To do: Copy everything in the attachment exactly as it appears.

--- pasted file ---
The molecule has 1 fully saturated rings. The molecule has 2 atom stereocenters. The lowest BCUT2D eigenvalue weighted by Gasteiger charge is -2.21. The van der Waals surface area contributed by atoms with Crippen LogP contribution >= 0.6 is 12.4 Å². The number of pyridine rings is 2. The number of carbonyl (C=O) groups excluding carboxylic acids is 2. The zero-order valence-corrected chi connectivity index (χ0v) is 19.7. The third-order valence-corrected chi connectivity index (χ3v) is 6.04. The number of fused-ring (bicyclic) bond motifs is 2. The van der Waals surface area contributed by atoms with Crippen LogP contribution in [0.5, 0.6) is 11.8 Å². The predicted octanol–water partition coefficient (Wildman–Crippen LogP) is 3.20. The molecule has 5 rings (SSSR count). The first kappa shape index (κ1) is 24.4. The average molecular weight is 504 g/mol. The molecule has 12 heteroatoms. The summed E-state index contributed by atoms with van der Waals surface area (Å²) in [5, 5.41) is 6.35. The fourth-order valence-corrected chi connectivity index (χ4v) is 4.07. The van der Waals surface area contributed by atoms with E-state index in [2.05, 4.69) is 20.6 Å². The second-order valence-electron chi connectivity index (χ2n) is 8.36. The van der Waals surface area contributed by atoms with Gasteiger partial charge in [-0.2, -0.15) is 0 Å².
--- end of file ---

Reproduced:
The molecule has 1 fully saturated rings. The molecule has 2 atom stereocenters. The lowest BCUT2D eigenvalue weighted by Gasteiger charge is -2.21. The van der Waals surface area contributed by atoms with Crippen LogP contribution >= 0.6 is 12.4 Å². The number of pyridine rings is 2. The number of carbonyl (C=O) groups excluding carboxylic acids is 2. The zero-order valence-corrected chi connectivity index (χ0v) is 19.7. The third-order valence-corrected chi connectivity index (χ3v) is 6.04. The number of fused-ring (bicyclic) bond motifs is 2. The van der Waals surface area contributed by atoms with Crippen LogP contribution in [0.5, 0.6) is 11.8 Å². The predicted octanol–water partition coefficient (Wildman–Crippen LogP) is 3.20. The molecule has 5 rings (SSSR count). The first kappa shape index (κ1) is 24.4. The average molecular weight is 504 g/mol. The molecule has 12 heteroatoms. The summed E-state index contributed by atoms with van der Waals surface area (Å²) in [5, 5.41) is 6.35. The fourth-order valence-corrected chi connectivity index (χ4v) is 4.07. The van der Waals surface area contributed by atoms with E-state index in [2.05, 4.69) is 20.6 Å². The second-order valence-electron chi connectivity index (χ2n) is 8.36. The van der Waals surface area contributed by atoms with Gasteiger partial charge in [-0.2, -0.15) is 0 Å².